Creed really has no business being this good. The seventh film in the Rocky franchise should be another cliche-ridden overstayed welcome of a sequel, but something funny happened along the way: Creed got a real director. Ryan Coogler (Fruitvale Station) breathes wonderful new life into the world of Rocky Balboa as well as legend Sylvester Stallone, who is magnificent and Oscar-worthy in what might be his final Rocky installment. But we should know better by now than to count him out.
Stallone makes his first Creed appearance as Rocky in his hometown Philly restaurant, Adrian's. A young man stares knowingly at the weathered fight photos framed on the walls. "This one's from the 10th round of the second fight." He surprises the ex-champ with his fight acumen, but a much bigger shock is in store. Adonis Johnson (Michael B. Jordan) says he's the illegitimate son of Rocky's greatest rival and late best friend, Apollo Creed. And he wants Rocky to train him.
Johnson, who grew up in group homes and was "always fighting," was eventually taken in by Creed's widow Mary Anne (Phylicia Rashād). She raised him in a mansion but Adonis, nicknamed "Donnie," never felt comfortable in luxury and he refuses to take a great office job in finance, disappointing his adopted mother. With Apollo's spirit hovering over him (quite literally in one great scene where Donnie shadowboxes his dad), he fights underground in Tijuana, building an amateur record and doing what he loves—what his father loved.
Determined to become the best, Donnie hunts Rocky down in Philadelphia. The beloved ex-champion is old and gray now, but still humble and full of the joie de vivre that made us all love him in 1976. He refuses the hungry young man, like Mickey once did to Rock, but Donnie keeps coming around looking for pointers. Rocky sees himself in the kid and, in no time, he's got him chasing chickens and doing one-handed push ups. But soon, the public discovers what Rocky and Donnie have been trying to hide: Apollo Creed's son is a fighter and everyone wants a piece. The leak leads to a PR-driven championship fight offer from troubled current champ Ricky Conlan (real fighter Tony Bellew) and the film ends with a raucous, worthy showdown we haven't seen in a Rocky film since Balboa chopped Ivan Drago down in 1985.
Creed, despite its familiar formula, is a fantastic sports movie and proof the sweet science is still the most cinematic athletic subject. But it also maintains a sharp dramatic edge. The script, by Coogler and Aaron Covington, even finds room for romance. Donnie's neighbor in Philly is a talented singer, Bianca (Tess Thompson), and he's instantly smitten. She becomes his inspiration outside the ring—Adrian with braids and a million dollar voice.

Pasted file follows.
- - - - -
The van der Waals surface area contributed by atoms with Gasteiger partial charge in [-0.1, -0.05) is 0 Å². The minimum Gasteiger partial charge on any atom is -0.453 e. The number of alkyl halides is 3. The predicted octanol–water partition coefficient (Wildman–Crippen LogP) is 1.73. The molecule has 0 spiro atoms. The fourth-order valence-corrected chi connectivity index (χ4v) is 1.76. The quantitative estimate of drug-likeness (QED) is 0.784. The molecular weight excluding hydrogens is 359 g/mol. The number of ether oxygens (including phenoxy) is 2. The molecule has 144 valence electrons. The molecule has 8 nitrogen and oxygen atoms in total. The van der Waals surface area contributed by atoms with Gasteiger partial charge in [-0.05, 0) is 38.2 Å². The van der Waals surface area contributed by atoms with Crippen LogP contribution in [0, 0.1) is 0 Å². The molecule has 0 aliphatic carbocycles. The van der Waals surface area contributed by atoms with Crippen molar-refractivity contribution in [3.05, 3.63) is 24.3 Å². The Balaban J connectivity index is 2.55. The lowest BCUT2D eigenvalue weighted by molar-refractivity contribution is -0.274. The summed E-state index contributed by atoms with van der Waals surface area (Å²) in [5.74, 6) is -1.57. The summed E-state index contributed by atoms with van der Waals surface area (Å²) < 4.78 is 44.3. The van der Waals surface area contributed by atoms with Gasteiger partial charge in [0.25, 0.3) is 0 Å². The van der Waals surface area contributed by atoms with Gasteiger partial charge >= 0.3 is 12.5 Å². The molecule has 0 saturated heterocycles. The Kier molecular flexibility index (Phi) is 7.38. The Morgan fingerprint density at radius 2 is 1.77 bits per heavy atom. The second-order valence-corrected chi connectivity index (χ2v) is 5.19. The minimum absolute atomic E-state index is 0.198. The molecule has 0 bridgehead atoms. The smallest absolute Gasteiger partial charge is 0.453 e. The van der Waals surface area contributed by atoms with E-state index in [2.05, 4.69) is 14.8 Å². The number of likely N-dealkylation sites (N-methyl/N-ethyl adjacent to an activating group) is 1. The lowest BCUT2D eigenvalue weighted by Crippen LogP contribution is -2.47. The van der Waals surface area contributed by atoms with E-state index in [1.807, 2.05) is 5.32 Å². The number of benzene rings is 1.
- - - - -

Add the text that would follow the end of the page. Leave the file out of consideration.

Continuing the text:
Inside the ring, "Baby Creed" looks to Balboa, who teaches him how to fight and how to think like a fighter. Stallone is tough leather in the role and his boxing smarts are honed. Freed from his behind-the-lens responsibilities (Stallone wrote and/or directed all the other Rocky movies), he gives his best performance in years—since Cop Land in 1997. His hair might be gray, but the 69-year-old actor shows he can still inspire people.
Not to be outdone, Jordan is a bubbling mass of energy as Adonis. Carrying 24 extra pounds of muscle, he lives up to his namesake while recalling Carl Weathers' Apollo in the first four films—a physical specimen if there ever was one. "You look like him." Bianca teases, but she's telling the truth. Rocky refers to Apollo as a perfect fighter (he also deliciously reveals who won that third fight) and he sees the old man in the kid, both in body and mind. Why does Rocky give him a chance? Still guilty over never throwing the towel in Rocky IV, Balboa seeks redemption and Creed taps into the character's history expertly, without coming out and saying it.
The throwbacks to the Rocky movies of yore are countless, but never feel cheap or forced. Creed is a film made by a director with a vision. Coogler is exactly the kind of filmmaker Creed needed. He ushers the franchise into modernity with style. The camera gets in the ring with the pugilists; steadicams circle the action and Coogler uses long, unbroken takes so you feel the action in your kitchen. Outside, the camera is handheld. Cinematographer Maryse Albert's close-ups are perfectly executed, studying the lines in Rocky's face and the passion in Donnie's. The lensing also adds needed reality, grounding the film while killing any sense of melodrama. It's the most realistic Rocky movie since the first one in 1976 and worthy of that film's heart. Like we did 40 years ago, we may be talking Rocky Balboa on Oscar night.